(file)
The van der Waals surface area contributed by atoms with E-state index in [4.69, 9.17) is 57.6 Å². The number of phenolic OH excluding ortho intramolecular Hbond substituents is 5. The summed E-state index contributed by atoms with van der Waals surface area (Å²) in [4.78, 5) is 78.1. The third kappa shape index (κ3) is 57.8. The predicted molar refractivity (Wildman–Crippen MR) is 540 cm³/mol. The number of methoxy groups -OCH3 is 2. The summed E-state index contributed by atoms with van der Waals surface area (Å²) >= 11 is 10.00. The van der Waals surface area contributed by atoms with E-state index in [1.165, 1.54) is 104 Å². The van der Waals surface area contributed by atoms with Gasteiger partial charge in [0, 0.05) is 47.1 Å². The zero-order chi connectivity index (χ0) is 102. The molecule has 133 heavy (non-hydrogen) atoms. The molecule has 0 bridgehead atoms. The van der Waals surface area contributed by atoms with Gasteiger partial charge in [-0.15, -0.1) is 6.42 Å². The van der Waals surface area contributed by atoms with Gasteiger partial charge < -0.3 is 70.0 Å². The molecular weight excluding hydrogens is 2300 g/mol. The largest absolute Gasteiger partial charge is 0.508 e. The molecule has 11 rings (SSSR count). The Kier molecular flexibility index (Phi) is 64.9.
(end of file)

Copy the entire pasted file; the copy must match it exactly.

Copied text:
The van der Waals surface area contributed by atoms with E-state index in [4.69, 9.17) is 57.6 Å². The number of phenolic OH excluding ortho intramolecular Hbond substituents is 5. The summed E-state index contributed by atoms with van der Waals surface area (Å²) in [4.78, 5) is 78.1. The third kappa shape index (κ3) is 57.8. The predicted molar refractivity (Wildman–Crippen MR) is 540 cm³/mol. The number of methoxy groups -OCH3 is 2. The summed E-state index contributed by atoms with van der Waals surface area (Å²) >= 11 is 10.00. The van der Waals surface area contributed by atoms with E-state index in [1.165, 1.54) is 104 Å². The van der Waals surface area contributed by atoms with Gasteiger partial charge in [0, 0.05) is 47.1 Å². The zero-order chi connectivity index (χ0) is 102. The molecule has 133 heavy (non-hydrogen) atoms. The molecule has 0 bridgehead atoms. The van der Waals surface area contributed by atoms with Gasteiger partial charge in [-0.15, -0.1) is 6.42 Å². The van der Waals surface area contributed by atoms with Gasteiger partial charge < -0.3 is 70.0 Å². The molecular weight excluding hydrogens is 2300 g/mol. The largest absolute Gasteiger partial charge is 0.508 e. The molecule has 11 rings (SSSR count). The Kier molecular flexibility index (Phi) is 64.9.